In a rare case, 12-year-old tribal boy detected with four species of malaria
Of the four malaria species, P. falciparum causes the most severe symptoms and can even lead to death.health Updated: Sep 20, 2017 13:03 IST
A 12-year-old tribal boy from Chhattisgarh was diagnosed with quadruple malaria— wherein four types of plasmodium parasites are found in a single blood sample, making it the first such reported case from India.
The rare case that was documented in the journal Public Library of Sciences (PLOS) could increase the diagnostic and clinical challenge for experts working in the field of malaria control.
The boy had come from a remote village to the community health centre (CHC), Darbha, in Bastar district of Chhattisgarh with complains of ‘repeated fever’.
Malaria is a major health problem in the district.
The boy’s blood sample was tested at the malaria clinic of the National Institute for Research in Tribal Health, Jabalpur, and was found to have four species of plasmodium parasites— P.falciparum, P.vivax, P.malariae and P.ovale.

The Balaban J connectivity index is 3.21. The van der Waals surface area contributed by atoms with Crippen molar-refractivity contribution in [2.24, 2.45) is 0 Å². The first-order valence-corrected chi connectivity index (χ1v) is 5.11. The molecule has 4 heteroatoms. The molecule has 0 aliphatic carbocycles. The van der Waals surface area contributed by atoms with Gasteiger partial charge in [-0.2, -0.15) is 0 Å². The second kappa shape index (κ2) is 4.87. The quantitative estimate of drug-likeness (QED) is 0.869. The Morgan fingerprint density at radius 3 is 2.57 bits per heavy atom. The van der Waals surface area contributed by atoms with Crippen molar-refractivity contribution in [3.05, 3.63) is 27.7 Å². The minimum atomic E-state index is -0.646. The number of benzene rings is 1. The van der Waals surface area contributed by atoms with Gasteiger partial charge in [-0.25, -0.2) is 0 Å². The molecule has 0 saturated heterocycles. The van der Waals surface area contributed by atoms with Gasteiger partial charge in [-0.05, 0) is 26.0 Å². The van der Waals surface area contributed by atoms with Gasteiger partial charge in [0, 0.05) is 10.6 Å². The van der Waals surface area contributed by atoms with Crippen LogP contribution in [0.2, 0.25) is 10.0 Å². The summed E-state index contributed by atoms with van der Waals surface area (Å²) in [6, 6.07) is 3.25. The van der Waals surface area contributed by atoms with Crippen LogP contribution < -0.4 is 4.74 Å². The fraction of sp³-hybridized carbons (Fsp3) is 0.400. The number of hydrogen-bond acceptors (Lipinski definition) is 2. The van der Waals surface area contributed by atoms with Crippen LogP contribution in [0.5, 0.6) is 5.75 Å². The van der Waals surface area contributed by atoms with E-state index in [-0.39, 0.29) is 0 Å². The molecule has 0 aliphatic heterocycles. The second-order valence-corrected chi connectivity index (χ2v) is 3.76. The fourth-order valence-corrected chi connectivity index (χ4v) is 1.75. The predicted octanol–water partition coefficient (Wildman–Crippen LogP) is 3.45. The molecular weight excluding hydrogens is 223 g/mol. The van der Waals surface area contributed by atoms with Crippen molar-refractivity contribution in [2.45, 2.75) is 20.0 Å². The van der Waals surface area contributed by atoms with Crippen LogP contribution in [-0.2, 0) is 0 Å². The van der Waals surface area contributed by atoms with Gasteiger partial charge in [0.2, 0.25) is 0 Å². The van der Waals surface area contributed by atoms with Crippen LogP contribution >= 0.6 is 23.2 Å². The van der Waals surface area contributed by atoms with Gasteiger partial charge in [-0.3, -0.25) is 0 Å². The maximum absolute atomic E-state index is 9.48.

P. falciparum was the dominant species in the sample. Of the 4 species, P. falciparum causes the most severe symptoms, including severe anaemia, brain fever, multi-organ failure, and in certain cases even death.
NIRTH that is run under the Indian Council of Medical Research was established at Darbha CHC of Bastar district in 2015, to provide prompt diagnosis and treatment of malaria in difficult and conflict-affected areas.
An examination of 160 blood samples collected and examined at the institute, led to the discovery of multiple cases of mixed infection with two or more species.
Malaria diagnosis is mainly based on microscopic examination of blood smears.
Mixed infections of P. vivax and P. falciparum were the highest (19%), followed by P. falciparum, P. vivax, and P. malariae (2.5%) mixing up and P. falciparum and P. malariae (1.3%) combination in few samples.
Malaria control has seen tremendous progress not just in India but world over, with 57 out of 106 countries having shown 75% reduction in malaria incidence.
However, experts in India say it is too early to hit the panic button as far this rare diagnosis is concerned.
“This is a rare phenomenon, and raising concerns based on a single case isn’t right. We will need to wait and watch closely whether more such cases come or not,” says Dr Neena Valecha, Director, ICMR’s- National Institute of Malaria Research.
Of the 4,86,059 malaria cases reported till July this year, 3,41,219 were P.falciferum. Forty-four people have died of the infection.
“We do report mixed infections and mostly treat for P.falciparum, however, what’s more important is that the treatment is also effective for other species,” says Dr Valecha.